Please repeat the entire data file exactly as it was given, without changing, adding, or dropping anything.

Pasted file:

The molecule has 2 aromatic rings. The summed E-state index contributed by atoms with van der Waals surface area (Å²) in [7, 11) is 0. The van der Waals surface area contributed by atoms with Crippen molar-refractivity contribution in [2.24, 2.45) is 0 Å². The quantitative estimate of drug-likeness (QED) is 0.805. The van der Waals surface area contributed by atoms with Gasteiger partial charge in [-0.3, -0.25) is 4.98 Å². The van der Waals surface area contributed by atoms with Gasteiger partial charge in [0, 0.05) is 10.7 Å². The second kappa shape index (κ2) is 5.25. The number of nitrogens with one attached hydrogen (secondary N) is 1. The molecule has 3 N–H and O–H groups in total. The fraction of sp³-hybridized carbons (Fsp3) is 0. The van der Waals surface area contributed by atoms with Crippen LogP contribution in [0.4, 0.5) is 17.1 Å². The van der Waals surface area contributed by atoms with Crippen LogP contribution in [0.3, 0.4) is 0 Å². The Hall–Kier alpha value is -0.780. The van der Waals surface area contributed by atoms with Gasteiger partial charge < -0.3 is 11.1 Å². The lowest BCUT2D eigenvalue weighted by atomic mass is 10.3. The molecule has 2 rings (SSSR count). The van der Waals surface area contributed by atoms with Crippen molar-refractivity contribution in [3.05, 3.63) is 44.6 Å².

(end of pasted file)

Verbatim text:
The molecule has 2 aromatic rings. The summed E-state index contributed by atoms with van der Waals surface area (Å²) in [7, 11) is 0. The van der Waals surface area contributed by atoms with Crippen molar-refractivity contribution in [2.24, 2.45) is 0 Å². The quantitative estimate of drug-likeness (QED) is 0.805. The van der Waals surface area contributed by atoms with Gasteiger partial charge in [-0.3, -0.25) is 4.98 Å². The van der Waals surface area contributed by atoms with Gasteiger partial charge in [0, 0.05) is 10.7 Å². The second kappa shape index (κ2) is 5.25. The number of nitrogens with one attached hydrogen (secondary N) is 1. The molecule has 3 N–H and O–H groups in total. The fraction of sp³-hybridized carbons (Fsp3) is 0. The van der Waals surface area contributed by atoms with Crippen LogP contribution in [0.4, 0.5) is 17.1 Å². The van der Waals surface area contributed by atoms with Crippen LogP contribution in [0.3, 0.4) is 0 Å². The Hall–Kier alpha value is -0.780. The van der Waals surface area contributed by atoms with Gasteiger partial charge < -0.3 is 11.1 Å². The lowest BCUT2D eigenvalue weighted by atomic mass is 10.3. The molecule has 2 rings (SSSR count). The van der Waals surface area contributed by atoms with Crippen molar-refractivity contribution in [3.05, 3.63) is 44.6 Å².